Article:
Anyone who’s visited our HQ store will likely have run into Conor H – an always enthusiastic font of wargaming and hobby knowledge, always ready to lend a painting or army building tip. When he heard about the plan to have staffers play a multiplayer battle of Achtung Panzer!, with an eclectic collection of their own newly built vehicles, he couldn’t sign up quickly enough! Plumping for an M10 (the British Wolverine version as opposed to the previously showcased US version from Marketing’s Peter), he very quickly was brandishing his finished tank at us! We’ll let Conor tell you about the build in his own words:

Conor: “Already having a large collection of Normandy-themed British armour for Bolt Action, I thought it only natural to expand my 7th Armoured Division, by way of an M10 Wolverine – that way it could serve dual purpose for both Achtung Panzer! and Bolt Action.


I opted to build my Wolverine with a couple of sub-assemblies, making it easier to access areas that would be otherwise hard to reach when painting, so I left the tracks on the sprue, and did not attach the wheel assemblies to the tank’s hull. With this kit (and all kits), I recommend dry fitting the parts prior to glueing – it helps to visualize the end result in conjunction with the instructions, which, with the best will in the world, are not always easy to interpret.

For the back plate (stage B), some drilling was required, this was a simple task using a pin vice with a 1mm drill bit – just take it slow and carefully clean any residual flash with a hobby knife.

I assembled the crew hatches as closed, but it got my hobby brain ticking for the next time of build a Wolverine, particularly with a new range of Warlord Resin tank crew figures available – I envisage a driver taking a cheeky peek fitting nicely – there’s always next time!

The kit is full of detail, particularly the interior of the open-topped turret, which does mean a fair few fiddly small pieces. Keep track of all your parts, don’t clip off more than you need for the stage you’re working on, and exercise patience and you’ll be fine. There was also a fair amount of flash for me to deal with, which was easily taken care of with a trusty hobby knife.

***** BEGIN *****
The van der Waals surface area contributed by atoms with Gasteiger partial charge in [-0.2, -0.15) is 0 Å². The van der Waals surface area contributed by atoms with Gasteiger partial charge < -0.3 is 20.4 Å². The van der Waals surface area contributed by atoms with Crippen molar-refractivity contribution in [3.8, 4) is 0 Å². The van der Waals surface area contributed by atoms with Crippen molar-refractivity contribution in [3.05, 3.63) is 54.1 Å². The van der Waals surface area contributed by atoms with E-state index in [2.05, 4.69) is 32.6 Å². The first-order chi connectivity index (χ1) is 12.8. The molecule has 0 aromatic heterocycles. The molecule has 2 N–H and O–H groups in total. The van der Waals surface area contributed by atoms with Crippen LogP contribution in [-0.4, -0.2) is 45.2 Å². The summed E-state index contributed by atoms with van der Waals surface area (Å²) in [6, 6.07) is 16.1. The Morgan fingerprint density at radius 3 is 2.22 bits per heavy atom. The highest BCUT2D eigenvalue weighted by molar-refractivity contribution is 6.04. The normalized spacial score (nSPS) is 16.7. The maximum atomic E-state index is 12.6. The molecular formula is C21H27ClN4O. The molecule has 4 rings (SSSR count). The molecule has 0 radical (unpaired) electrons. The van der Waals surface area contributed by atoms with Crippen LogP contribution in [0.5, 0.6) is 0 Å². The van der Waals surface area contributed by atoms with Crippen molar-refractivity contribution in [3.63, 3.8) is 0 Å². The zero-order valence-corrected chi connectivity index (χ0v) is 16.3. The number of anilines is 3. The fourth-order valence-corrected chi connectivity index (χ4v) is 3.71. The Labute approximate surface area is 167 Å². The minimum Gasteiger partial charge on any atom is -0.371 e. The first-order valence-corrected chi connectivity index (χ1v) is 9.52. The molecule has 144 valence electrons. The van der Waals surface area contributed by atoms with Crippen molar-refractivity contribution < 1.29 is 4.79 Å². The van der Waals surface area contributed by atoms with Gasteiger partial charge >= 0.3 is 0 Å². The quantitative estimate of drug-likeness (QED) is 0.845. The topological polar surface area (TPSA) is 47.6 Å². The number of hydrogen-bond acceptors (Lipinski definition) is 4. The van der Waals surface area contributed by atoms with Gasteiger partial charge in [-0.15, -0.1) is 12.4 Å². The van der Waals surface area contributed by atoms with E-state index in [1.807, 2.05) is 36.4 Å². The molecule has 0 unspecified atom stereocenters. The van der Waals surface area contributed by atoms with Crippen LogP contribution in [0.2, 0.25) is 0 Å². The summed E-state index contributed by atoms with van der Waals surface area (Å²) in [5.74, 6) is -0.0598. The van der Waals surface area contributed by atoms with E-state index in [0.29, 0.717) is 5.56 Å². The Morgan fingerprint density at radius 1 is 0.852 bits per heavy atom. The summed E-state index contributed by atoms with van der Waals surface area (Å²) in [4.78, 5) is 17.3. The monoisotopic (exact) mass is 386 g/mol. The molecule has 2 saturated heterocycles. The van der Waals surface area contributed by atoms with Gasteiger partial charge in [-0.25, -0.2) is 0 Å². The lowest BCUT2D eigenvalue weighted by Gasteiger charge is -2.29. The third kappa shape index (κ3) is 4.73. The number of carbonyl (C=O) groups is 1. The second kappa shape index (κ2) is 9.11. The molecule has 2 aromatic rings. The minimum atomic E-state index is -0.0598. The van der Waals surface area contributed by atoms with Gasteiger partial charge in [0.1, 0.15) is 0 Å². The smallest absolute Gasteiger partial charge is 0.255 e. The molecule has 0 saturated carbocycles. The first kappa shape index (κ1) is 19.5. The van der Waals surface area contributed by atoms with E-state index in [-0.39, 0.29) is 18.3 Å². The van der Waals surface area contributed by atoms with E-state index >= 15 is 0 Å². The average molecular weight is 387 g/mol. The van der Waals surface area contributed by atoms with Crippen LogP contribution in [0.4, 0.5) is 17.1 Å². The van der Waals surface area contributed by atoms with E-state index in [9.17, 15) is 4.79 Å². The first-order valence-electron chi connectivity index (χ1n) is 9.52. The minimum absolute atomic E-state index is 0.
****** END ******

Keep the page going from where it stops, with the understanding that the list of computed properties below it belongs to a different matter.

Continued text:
Naturally, I also kept the crew separate for painting, also left on the sprues.

Achtung Panzer! A Tale of More Gamers - Conor H Finished Construction


I cracked out an airbrush for the main colouration of the tank, aiming for a two-tone “Mickey Mouse” camo scheme. I started with a basecoat of Army Painter Air Warpaints Matte Black (any black will do), applied with an airbrush to the hull, turret and tracks (still on sprue). This is all that’s truly necessary for the basecoat but I wanted to take things a little bit further. I thus followed up with a layer of (Vallejo Model Air Colour Air 71053) Dark Sea Grey, followed by an edge highlight with (VMC Air 71280) Camouflage Grey, using a detailed airbrush head. After all that, the tank needs sufficient time to dry (at least two hours) so in the interim I turned my attention to the tracks and crew.

Below I’ve listed the colours used for the crew:

  • Uniform – Basecoat: VMC 70921 English Uniform Brown) / Layer: VMC 70317 British Tank Crew / Wash: 2:1 mix AP Military Shader with Medium  / Highlight: 2:1 VMC 70317 British Tank Crew with 70321 Highlight British Tank Crew
  • Helmet – Base Coat VMC 70897 Bronze Green / Layer VMC 70924 Russian Uniform / Wash – 2:1 AP Military Shader with Medium / Edge Highlight: VMC 70886 Green Grey
  • Belt Straps – VMC 70988 Khaki
  • Skin – Various AP Speedpaint flesh tones, mixed 1:3 with medium

Many tracks on lend-lease US tanks were hybrids of rubber and metal, and the M10 is no exception. I used a reddish (VMC Air 71042) Dark Brown for my basecoat, followed by (VMC Air 71315) Tire Black on the track exteriors only. For the inside, I drybrushed them with Gun Metal. I then “washed” the entirety of the tracks with a coat of (VMV Air 71080) Rust, thinned with three parts medium.

Returning to the hull and turret, now long dry, I turned my attention to masking so I could apply the “Mickey Mouse” camo. To create the random shapes that would make up the black portions of the scheme I used Camouflage Masking Putty from Ammo by Mig, though any putty would do, placing random blotches and shapes over the hull and turret as shown in the pictures. The advantage of doing it this way is it is very malleable and easily conforms to the model but leaves little to no residue when removed.

Before I commenced spraying, I attached my wheel subassemblies to the hull with tack, so that the paintwork would be consistent between them. I then sprayed the entire tank with (VMC Air 71250) Bronze Green, followed by a layer of (VMC Air 71017) Russian Green. I then highlighted by concentrating on the raised areas with a coat of (VMC Air 71006) Light Green camouflage, followed by an even more selective highlight of (VMC Air 71606) Light Slade Green. The overall result was somewhat brighter than I liked, but that could be taken care of when it came to weathering later.